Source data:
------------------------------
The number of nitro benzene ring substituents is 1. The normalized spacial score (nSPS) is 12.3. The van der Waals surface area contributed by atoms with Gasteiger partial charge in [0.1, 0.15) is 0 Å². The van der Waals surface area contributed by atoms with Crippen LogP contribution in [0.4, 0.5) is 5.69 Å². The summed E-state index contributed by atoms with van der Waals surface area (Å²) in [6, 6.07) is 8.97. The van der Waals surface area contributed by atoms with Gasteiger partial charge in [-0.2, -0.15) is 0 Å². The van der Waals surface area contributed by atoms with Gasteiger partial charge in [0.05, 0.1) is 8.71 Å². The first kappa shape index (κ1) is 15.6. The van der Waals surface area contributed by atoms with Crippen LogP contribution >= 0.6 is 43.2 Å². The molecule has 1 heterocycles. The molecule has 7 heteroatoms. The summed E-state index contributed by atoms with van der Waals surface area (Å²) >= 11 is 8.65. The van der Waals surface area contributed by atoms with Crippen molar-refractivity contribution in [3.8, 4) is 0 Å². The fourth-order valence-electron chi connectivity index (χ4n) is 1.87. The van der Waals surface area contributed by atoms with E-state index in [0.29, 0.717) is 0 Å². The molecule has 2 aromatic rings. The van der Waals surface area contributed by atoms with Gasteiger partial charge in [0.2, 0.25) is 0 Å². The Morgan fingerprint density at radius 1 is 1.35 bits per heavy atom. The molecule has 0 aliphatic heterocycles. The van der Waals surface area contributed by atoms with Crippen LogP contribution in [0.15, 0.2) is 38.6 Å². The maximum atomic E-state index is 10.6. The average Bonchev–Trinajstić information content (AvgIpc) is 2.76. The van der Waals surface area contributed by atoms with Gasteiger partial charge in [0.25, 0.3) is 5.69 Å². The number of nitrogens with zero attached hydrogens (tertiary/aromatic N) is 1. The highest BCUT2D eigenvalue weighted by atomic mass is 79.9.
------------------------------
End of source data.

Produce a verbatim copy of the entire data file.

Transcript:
The number of nitro benzene ring substituents is 1. The normalized spacial score (nSPS) is 12.3. The van der Waals surface area contributed by atoms with Gasteiger partial charge in [0.1, 0.15) is 0 Å². The van der Waals surface area contributed by atoms with Crippen LogP contribution in [0.4, 0.5) is 5.69 Å². The summed E-state index contributed by atoms with van der Waals surface area (Å²) in [6, 6.07) is 8.97. The van der Waals surface area contributed by atoms with Gasteiger partial charge in [-0.2, -0.15) is 0 Å². The van der Waals surface area contributed by atoms with Gasteiger partial charge in [0.05, 0.1) is 8.71 Å². The first kappa shape index (κ1) is 15.6. The van der Waals surface area contributed by atoms with Crippen LogP contribution >= 0.6 is 43.2 Å². The molecule has 1 heterocycles. The molecule has 7 heteroatoms. The summed E-state index contributed by atoms with van der Waals surface area (Å²) >= 11 is 8.65. The van der Waals surface area contributed by atoms with Crippen molar-refractivity contribution in [3.8, 4) is 0 Å². The fourth-order valence-electron chi connectivity index (χ4n) is 1.87. The van der Waals surface area contributed by atoms with E-state index in [0.29, 0.717) is 0 Å². The molecule has 2 aromatic rings. The van der Waals surface area contributed by atoms with Gasteiger partial charge in [0.2, 0.25) is 0 Å². The Morgan fingerprint density at radius 1 is 1.35 bits per heavy atom. The molecule has 0 aliphatic heterocycles. The van der Waals surface area contributed by atoms with Crippen LogP contribution in [0.15, 0.2) is 38.6 Å². The maximum atomic E-state index is 10.6. The average Bonchev–Trinajstić information content (AvgIpc) is 2.76. The van der Waals surface area contributed by atoms with Gasteiger partial charge in [0.25, 0.3) is 5.69 Å². The number of nitrogens with zero attached hydrogens (tertiary/aromatic N) is 1. The highest BCUT2D eigenvalue weighted by atomic mass is 79.9.